On Naming Milo

It occurred to me in thinking about how to share Milo’s name story that I have only ever told you half of each of our name stories. Since we have never (except with Freya, by accident) found out what we were having before the birth, we have had to choose a boy name as well as a girl name for each one. Some have asked me if we’ve kept the same “boy name” in reserve for all of our babies. I wish I could tell you it was that simple. In fact, the boy half of the name story has almost always been the more dramatic and contentious, and this time was no exception.

So let me start you at the very beginning of our naming journey. Pippa would have been Miles had she been a boy. And that was probably the last time we agreed easily on a boy name. For Ro, Bea, and June, we remained gridlocked until the bitter end, me pushing for the nickname Gus with any and every full name option under the sun, and Trevor loving Barnaby.

By the time we were naming Coraline’s boy alter ego, there were a few more names on the table, but we had kind of settled into a routine of not taking the boy name discussions quite as seriously as the girl ones. In fact, Trevor admitted after she was born that he didn’t really like the name he had agreed to (Felix) but was sure enough that it wouldn’t matter that he was willing to risk it.

And so it went with them all until this pregnancy, which definitely felt (boyishly) different to both of us.

For almost all of our children, the one guiding force in naming them has been the honor name. We have gotten more creative with this over the years, and we have increasingly been trying to name each baby after more than one person as it has seemed increasingly likely to be our last baby. (See: Freya Poppy, who was named after her grandad Peter GodFREY, and her POP-pop.)

This time we hoped to honor as many of the three remaining great-grandfathers as possible. Teddy’s middle name, Merit, was my maternal grandfather’s middle, which left my father’s father (Harvey Asa Gilbert) and Trevor’s two grandfathers (Peter Young and William Munro). Remarkably, we came up several girl combos that successfully nodded to all three!

There was much brainstorming on the boy front. Names were dissected and reattached in every possible way, and early on a namey friend suggested Walter as a combo of William and Peter. I loved it, especially because Walter was one of my favorite characters in the Anne of Green Gables series.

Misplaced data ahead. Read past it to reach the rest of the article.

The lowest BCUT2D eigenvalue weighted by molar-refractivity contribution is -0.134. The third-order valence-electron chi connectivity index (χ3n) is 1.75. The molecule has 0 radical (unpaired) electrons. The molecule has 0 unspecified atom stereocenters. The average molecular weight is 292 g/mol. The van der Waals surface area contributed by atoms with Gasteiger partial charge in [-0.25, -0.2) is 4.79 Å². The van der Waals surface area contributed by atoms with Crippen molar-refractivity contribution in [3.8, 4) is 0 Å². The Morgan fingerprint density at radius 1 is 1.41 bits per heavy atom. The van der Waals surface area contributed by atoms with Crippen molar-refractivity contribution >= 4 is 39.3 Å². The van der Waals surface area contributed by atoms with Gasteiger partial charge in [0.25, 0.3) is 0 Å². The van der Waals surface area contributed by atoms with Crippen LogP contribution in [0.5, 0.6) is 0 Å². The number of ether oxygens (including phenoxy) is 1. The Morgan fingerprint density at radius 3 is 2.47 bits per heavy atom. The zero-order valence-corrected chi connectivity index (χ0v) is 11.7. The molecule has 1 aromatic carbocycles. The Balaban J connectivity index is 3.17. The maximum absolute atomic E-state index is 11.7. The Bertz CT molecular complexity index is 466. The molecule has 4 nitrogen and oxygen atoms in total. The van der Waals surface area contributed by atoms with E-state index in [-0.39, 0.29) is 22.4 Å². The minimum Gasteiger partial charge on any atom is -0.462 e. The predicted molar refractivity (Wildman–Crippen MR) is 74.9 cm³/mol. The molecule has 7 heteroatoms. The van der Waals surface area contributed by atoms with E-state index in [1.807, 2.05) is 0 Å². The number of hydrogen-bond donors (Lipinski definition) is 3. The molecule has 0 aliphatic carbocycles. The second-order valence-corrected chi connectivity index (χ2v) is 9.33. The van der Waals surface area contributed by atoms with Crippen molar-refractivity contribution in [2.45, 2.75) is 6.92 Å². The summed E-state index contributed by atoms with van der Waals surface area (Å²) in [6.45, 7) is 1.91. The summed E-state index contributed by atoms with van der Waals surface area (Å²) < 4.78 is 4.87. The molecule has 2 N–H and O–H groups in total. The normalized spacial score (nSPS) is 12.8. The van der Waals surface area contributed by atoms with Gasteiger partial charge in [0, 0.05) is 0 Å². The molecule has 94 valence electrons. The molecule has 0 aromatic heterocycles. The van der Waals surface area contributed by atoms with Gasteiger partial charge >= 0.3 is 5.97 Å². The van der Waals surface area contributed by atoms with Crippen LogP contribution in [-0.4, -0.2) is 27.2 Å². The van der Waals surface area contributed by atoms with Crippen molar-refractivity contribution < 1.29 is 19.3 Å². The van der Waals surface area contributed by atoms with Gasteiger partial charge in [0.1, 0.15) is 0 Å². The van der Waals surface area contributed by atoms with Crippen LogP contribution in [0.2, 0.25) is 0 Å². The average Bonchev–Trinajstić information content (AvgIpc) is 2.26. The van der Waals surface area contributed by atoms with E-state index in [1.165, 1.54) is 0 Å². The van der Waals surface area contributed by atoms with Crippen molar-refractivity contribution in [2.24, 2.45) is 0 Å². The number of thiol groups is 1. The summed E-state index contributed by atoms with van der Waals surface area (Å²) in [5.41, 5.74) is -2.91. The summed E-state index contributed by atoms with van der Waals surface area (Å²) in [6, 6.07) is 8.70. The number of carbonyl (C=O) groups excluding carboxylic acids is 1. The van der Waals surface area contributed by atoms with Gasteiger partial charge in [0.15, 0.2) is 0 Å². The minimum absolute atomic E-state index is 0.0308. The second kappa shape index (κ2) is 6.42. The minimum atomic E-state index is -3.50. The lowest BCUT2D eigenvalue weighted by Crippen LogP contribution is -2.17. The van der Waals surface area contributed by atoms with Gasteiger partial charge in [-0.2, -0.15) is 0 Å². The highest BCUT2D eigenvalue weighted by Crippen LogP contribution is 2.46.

Very early in the pregnancy, we had a scare that sent us to the emergency room. I thought I was likely losing the baby. I asked Trevor if he’d be up for one last name discussion while we were waiting in the ER, and he happily obliged. It was then that I first suggested Walter, which we both really liked and strongly considered as a first name. Thankfully, we saw a happy little heartbeat that night, and all continued to be well. And there were many, MANY more name discussions.

I know you will believe me that this name-obsessed girl exhausted every possible way to honor all three grandfathers, but at the end of the day, after fifteen years, I really still just wanted a Gus. By about the halfway point, we abandoned all the name acrobatics and agreed on a combo from my original list that only honored one of the grandfathers, but it got me my Gus. With that settled, I stuck a pin in it and focused on girl names for a few months.

I’m not sure what shifted in Trevor’s mind about two months before Milo was born, but he suddenly seemed to realize that the baby might actually be a boy and that he needed to pay more attention to the boy name situation. On closer scrutiny, he didn’t think he could live with the name we’d chosen. I may or may not have cried. Pregnancy hormones and all.

We avoided the subject for a couple weeks, but time was short, so we needed to get back on the horse. I sent Trevor back to my original list of five or so boy names I had written down (the same one that HE had chosen our first option from, I might add).

He chose Milo, and happily, I realized it was my favorite of the remaining names, too. I loved the simplicity of a name that needed no nickname, no explanations, no engineering to get all the pieces to fit. I loved that Milo, the Latin form of Miles, took us right back to the beginning of our boy name story and the name that Pippa would have been. Our name style has changed over the years, but apparently not that much!

Milo’s middle name honors his Daddy’s two grandfathers and will always remind me of that night in the ER when I thought I was losing him and had him graciously given back to me.

Onesie compliments of his gran and grandad in England.

And that is how the Youngs name a boy completely from scratch. I told you there would be drama!

(If anyone is curious and has a LOT of free time, I’ll link the other name stories here. Maybe get yourself a nice cup of coffee first! Pippa, Romilly, Beatrix and Juniper share one post here. Then click each name to read stories for Coraline, Niko, Delia, Annis, Lewis, Verity, Teddy, and Freya.

3 thoughts on “On Naming Milo

  1. Congratulations, from a long time reader and fellow name nerd! I first found your blog through Nameberry and I adore your name stories.

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